Load Combinations are a critical aspect of design. It is important to ensure you are correctly applying the relevant design load combinations to ensure the minimum design requirements of your local design code are being met. Here, SkyCiv has released a summary of the design combinations integrated in our Structural Analysis Software for engineers to use as a reference. We have included the load combos for ASCE 7-10, AS/NZ 1170, ACI, NBCC and EN 1990.
ASCE 7 10 is a design code for the United States; focussing on the minumum requirements for structural design in the US. With this design standard, it provides the recommended load factors and load combinations to be applied to each of the load types (wind, snow, dead etc..) and is particularly useful for design codes such as AISC 360 - Structural Steel Buildings. This design standard comes with two provisions;
- ASD - Allowable Strength Design
- LRFD - Load and Resistance Factor Design
Below are the summarized load combination factors for ASCE 7-10 based on their provisions:
ACI 318 is a US concrete design standard released by the American Concrete Institute specifying the minimum design loads and load factors for concrete structures. Fundamentally, all structures/structural members should possess design strengths at all sections at least equal to the required strengths calulated for the factored loads and forces in combinations.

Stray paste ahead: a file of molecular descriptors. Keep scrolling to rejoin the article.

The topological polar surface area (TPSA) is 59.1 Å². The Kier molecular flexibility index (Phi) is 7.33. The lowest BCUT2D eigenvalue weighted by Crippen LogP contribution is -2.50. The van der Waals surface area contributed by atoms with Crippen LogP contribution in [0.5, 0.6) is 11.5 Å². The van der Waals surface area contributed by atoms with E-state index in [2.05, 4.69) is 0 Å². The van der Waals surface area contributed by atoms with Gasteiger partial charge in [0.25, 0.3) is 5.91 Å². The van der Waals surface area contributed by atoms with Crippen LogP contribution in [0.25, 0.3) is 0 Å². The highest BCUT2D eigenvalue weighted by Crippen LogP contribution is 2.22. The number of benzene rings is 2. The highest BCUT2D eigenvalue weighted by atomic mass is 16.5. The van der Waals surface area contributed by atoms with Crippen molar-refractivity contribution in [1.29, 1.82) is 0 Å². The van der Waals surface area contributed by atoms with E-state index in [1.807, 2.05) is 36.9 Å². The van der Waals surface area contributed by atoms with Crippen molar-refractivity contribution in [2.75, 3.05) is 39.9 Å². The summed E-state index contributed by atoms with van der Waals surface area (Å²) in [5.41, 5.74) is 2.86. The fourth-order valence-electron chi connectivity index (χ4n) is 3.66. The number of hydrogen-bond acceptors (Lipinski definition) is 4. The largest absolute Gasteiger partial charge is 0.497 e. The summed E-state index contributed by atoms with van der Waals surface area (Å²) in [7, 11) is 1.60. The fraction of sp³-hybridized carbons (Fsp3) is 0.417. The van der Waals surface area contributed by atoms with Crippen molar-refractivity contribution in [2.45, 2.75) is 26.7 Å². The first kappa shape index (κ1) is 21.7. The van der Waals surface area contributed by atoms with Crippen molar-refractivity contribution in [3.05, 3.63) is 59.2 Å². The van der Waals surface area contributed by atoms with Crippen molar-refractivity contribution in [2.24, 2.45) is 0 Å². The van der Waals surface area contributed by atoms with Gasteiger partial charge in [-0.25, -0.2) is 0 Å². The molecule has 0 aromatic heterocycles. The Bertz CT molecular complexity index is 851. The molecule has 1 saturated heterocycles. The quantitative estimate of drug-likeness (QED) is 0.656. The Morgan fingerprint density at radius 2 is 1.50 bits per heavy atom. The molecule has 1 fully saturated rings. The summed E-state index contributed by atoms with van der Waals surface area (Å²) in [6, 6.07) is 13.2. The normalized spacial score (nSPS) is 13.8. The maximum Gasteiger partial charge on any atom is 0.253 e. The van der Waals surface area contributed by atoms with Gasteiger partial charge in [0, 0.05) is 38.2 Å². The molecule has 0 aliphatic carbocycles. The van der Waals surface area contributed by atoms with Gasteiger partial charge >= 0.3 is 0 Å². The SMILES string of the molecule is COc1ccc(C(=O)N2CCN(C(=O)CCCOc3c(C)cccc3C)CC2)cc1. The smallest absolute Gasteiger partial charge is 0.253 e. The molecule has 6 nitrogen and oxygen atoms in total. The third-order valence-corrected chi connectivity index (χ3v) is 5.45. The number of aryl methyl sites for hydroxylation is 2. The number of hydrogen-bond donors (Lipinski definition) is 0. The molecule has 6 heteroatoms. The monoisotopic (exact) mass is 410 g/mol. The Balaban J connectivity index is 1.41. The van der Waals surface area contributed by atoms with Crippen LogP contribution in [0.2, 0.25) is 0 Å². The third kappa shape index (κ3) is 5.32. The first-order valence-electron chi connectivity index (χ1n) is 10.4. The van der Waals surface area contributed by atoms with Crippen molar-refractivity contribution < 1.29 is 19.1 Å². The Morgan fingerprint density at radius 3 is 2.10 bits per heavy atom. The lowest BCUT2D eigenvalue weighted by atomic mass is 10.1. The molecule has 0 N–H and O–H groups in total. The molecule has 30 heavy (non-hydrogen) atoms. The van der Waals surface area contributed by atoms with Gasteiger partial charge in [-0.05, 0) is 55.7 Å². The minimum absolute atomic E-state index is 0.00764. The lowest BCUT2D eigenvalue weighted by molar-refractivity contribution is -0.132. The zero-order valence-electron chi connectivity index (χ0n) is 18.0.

Chapter 9 of the code details the strength and serviceability load combination requirements of structural members:
NBCC 2010 is the Canadian provision for the design and construction new buildings. It provides minimum technical provisions for the design and construction of new buildings. For the purposes of Canadian load combinations, Part 4 of the design code provides specifications for limit states design:
The Eurocodes are a set of standards for how structural design should be conducted within the European Union. EN 1990:2002 (ECO) sets out the basis of structural design whereas EN 1991 (EC1) specifies the actions on structures. In conjunction, these two documents provide a methodology for the Eurocode load combinations of actions for limit states design. The ultimate limit states for loss of equilibrium (EQU), internal failure (STR), ground deformation (GEO) need to be checked together with accidental/seismic (ALS) and servicibility limit states (SLS) when appropriate.